Shifting

Often called pivoting, twisting, or turning, shifting is a very simple yet complex aspect of Ving Tsun training. It cannot be overstated how important shifting is. It is your mobile connection to the ground.. though sometimes when shifting the back foot actually moves to change the position slightly. The centre controls the action, while it responds to the circumstance.

How important are the tyres on your car? Often critical, given unforeseen circumstances.
The mechanics of shifting are fascinating. Considering how a barely perceptible change in a cam in an engine produces a major difference in power output, it is equally deceptive how a minor shift in the pivot point on the foot makes a dramatic difference with regard to position, reach and power in any application where we need to turn, or to step to an angle.

We have spent thousands of hours researching and developing the shifting on various pivot points, worked this into the forms and practiced it until it has become second nature. We could not recommend this practice highly enough.

Hopefully the information here can shortcut you to making use of this knowledge.

In general, when turning either on the spot or with a step, the greater the angle of the turn, the more rearward on the foot is the pivot point.

For a maximal turn, either stepping or with both feet stationary, the pivot point is at the very back of the heel.

For a turn of 90 degrees with a step, the optimal pivot point is beneath the ankle, though if both feet remain where they are, this pivot point is used to strike directly in front, because on this pivot point our body axis rotates perfectly with no lateral movement as it does if we pivot say on the centre of the foot.

For a slight turn while stepping, the pivot point is at the front of the foot on the ball.
We train initially with particular points for predetermined angles, but after a while the choice of pivot point is made automatically by feel.

It is important to note that the weight distribution does not change with any use of different pivot points. The weight is where the centre takes it. It could be said that if the weight is evenly distributed over the centre of the feet, it stays there no matter what pivot point we choose, though in reality it is not us but the demands of the situation that chooses the pivot point. Once trained in, the decision as to what pivot point to use is only as conscious as which foot to put forward next when walking. It becomes totally natural, as with all the aspects of training. So, the weight distribution is not affected by the pivot point. We are simply determining where the axis of rotation of the foot on the ground will be. We don’t lean back when pivoting on the heel, or lean forward when pivoting on the toe. The axis of the body remains vertical.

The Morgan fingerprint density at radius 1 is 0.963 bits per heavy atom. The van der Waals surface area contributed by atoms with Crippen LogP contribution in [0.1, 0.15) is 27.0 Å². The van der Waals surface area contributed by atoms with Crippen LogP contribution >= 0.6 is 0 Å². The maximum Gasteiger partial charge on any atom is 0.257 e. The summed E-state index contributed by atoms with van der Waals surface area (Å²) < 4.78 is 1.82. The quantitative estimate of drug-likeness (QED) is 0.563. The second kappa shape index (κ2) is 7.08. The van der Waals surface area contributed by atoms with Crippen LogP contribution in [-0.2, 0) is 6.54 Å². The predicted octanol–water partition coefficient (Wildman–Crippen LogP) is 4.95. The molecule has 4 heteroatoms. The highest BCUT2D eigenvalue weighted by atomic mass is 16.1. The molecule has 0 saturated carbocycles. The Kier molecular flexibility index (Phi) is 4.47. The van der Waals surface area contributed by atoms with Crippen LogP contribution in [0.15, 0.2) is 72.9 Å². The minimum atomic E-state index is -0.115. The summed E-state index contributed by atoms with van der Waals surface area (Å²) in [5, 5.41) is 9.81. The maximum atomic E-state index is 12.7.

Where the weight distribution is becomes a complex topic in Ving Tsun, because the weight is affected by forward pressure from the core. It’s better to discuss in terms of where the pressure is. The weight may be over the ankles, while the pressure is felt as forward, with the toes slightly gripping the floor. As the forward pressure from the floor increases, the toes release and movement begins, directed by the centre. When the centre directs an angle with the movement, the point where the back foot pivots can either impede or contribute to the movement. If we are prepared to put this work in, the pivot point will always contribute to our shifting.
In the Ving Tsun forms, most shifting is done either on the heels, as in the elbow striking sections at the start of Chum Kiu and Biu Ji, or on the axis of the foot under the ankle, eg the huen to gan sau with simultaneous neck chop in Biu Ji, or the lap sau section in Chum Kiu. In the dummy and air dummy forms, there is much variety in pivot points, and here we notice just how much advantage is gained by using the appropriate pivot point for each action. In the knife training, there is much use of toe pivoting, because it helps us get off the line of an incoming weapon while we use our weapons to control and counterattack. Other than that, we could say that generally any lateral or sideways movement uses a pivot point back near the heels, while movements directed in front of us use a pivot point under the ankle, on the biomechanical axis of the body.

It really doesn’t take that much to work out where the optimal pivot points are for the relevant action, and to work this into the forms. It’s well worth the effort! At the very least it’s worth a look, to think about and test it for yourself, modify it and make this work for you and in your own way, as with all of the system.

Dave Jardine

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